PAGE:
The study was broadly based upon the method of the Burnham on Sea cancer questionnaire study [18] which in turn was piloted in Carlingford, County Louth, Ireland in 2000 [19]. The method was employed to examine cancer and infant mortality in Fallujah, Iraq [20]. First, this is mainly an ecological study. Both the population at risk and the numbers of cancer and leukemia/lymphoma were obtained by visiting each house in the pre-defined area and administering a questionnaire and conducting an interview. The interviews were mainly in Welsh and were carried out by Welsh speakers working for the Welsh language television Company S4C, a subsidiary of Harlech Television Wales (HTV). Local councillors who were aware of the purpose of the study backed up the interviewers. The questionnaire is attached as Appendix A.

The completed questionnaires were transferred to a spreadsheet and the population was entered by sex and 5-year age groups. The expected numbers of cancers of each major site were then generated by multiplying the numbers in each sex and 5-year age group by the appropriate 5-year rate obtained from the cancer incidence data for England and Wales published by the Office for National Statistics (Series MB1). The cancer risks for each site were calculated as Standardised Incidence Ratios (SIR) on the basis of England and Wales rates for 2002 [23]. Thus, the national incidence rate per 100,000 for each 5-year sex and age group was applied to the number of individuals in that age group in the base population to obtain the expected number of cases per year E. Two periods of time were examined. The first, which was for background interest, was the ten years 1996-2005. The second, which from previous studies we believe to represent the most accurate data on total cancer numbers was the three years 2003-2005. For each period the expected number of cancer cases for the type of cancer being considered was calculated from the appropriate national rate and the Standardised Incidence Ratio SIR was calculated as:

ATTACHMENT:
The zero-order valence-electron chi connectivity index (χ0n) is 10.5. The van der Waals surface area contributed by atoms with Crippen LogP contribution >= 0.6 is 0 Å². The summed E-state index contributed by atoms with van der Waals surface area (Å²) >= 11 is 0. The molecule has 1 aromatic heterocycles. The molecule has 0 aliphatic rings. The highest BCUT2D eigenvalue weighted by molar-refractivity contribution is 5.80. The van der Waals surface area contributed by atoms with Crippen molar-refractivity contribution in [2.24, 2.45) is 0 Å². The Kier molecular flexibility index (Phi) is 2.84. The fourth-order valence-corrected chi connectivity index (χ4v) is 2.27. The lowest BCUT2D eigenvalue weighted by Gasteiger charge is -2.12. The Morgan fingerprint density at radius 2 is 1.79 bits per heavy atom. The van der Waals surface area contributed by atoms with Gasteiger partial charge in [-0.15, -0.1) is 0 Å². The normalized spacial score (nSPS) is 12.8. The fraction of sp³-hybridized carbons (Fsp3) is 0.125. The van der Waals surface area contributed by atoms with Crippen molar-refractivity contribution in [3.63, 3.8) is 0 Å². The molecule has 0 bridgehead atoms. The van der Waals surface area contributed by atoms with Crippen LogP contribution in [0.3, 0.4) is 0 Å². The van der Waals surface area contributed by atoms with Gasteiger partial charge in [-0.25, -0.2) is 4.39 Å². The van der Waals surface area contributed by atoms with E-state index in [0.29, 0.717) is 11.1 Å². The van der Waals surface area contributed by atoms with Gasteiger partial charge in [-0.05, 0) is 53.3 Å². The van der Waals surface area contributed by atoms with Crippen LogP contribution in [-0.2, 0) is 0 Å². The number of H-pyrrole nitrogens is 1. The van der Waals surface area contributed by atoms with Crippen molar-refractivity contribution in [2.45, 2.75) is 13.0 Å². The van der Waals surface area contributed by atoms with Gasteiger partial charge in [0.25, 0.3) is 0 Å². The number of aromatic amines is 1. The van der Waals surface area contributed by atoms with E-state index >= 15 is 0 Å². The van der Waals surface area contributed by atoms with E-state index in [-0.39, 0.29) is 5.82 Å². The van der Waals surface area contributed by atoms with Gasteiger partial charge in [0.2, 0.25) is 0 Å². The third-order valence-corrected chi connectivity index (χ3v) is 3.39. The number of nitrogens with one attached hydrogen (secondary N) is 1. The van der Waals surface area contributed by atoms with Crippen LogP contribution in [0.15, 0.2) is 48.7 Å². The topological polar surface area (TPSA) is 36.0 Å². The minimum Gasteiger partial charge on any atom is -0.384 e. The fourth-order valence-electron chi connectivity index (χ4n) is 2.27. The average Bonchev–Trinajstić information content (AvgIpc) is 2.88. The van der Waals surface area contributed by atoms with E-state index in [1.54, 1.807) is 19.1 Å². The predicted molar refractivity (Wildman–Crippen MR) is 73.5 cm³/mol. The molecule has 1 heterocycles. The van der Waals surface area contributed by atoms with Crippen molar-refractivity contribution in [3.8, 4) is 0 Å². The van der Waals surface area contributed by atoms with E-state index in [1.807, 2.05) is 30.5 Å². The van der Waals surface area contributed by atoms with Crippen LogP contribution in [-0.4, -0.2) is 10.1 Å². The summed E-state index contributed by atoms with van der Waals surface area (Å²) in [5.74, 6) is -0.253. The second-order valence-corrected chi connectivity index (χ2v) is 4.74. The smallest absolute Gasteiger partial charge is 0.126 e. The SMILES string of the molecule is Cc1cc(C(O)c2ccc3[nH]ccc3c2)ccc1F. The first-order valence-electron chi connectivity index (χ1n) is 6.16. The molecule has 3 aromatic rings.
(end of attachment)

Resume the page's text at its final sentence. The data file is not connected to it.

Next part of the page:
SIR = O/tE

Where O is the observed number of cases, E is the expected number, and t is the time period in years. This is a standard method. The statistical significance of the result was obtained using both cumulative Poisson p-values and standard contingency tables. A statistically significant result was taken to be any result that had a two tailed p-value lower than p = 0.05.

In a follow-up a further sample question on eating fish from the contaminated lake was given to a random group.

The questionnaire

The questionnaire (Appendix A) which was filled out by each household obtained the sex and ages of all persons living at each address where there were people living at the time of the survey. These were obtained from the electoral register. It also obtained the details of all cancers, which had been diagnosed in the 10 years from 1995, including the type of cancer (site), the age at diagnosis and the year of diagnosis. In addition, the questionnaire asked for whether the person smoked cigarettes, whether they had worked at Trawsfynydd, fished in the Trawsfynydd lake or eaten fish from the lake.

Busby Wales Figure 1 June 2015
Map of Trawsfynydd Nuclear Power Station (ringed in red) and the study area. Llan Ffestiniog is 3.6km and Gelli Lydan is 1.3km from the plant. Cwm Prysor is to the South of the lake but contributed few cases.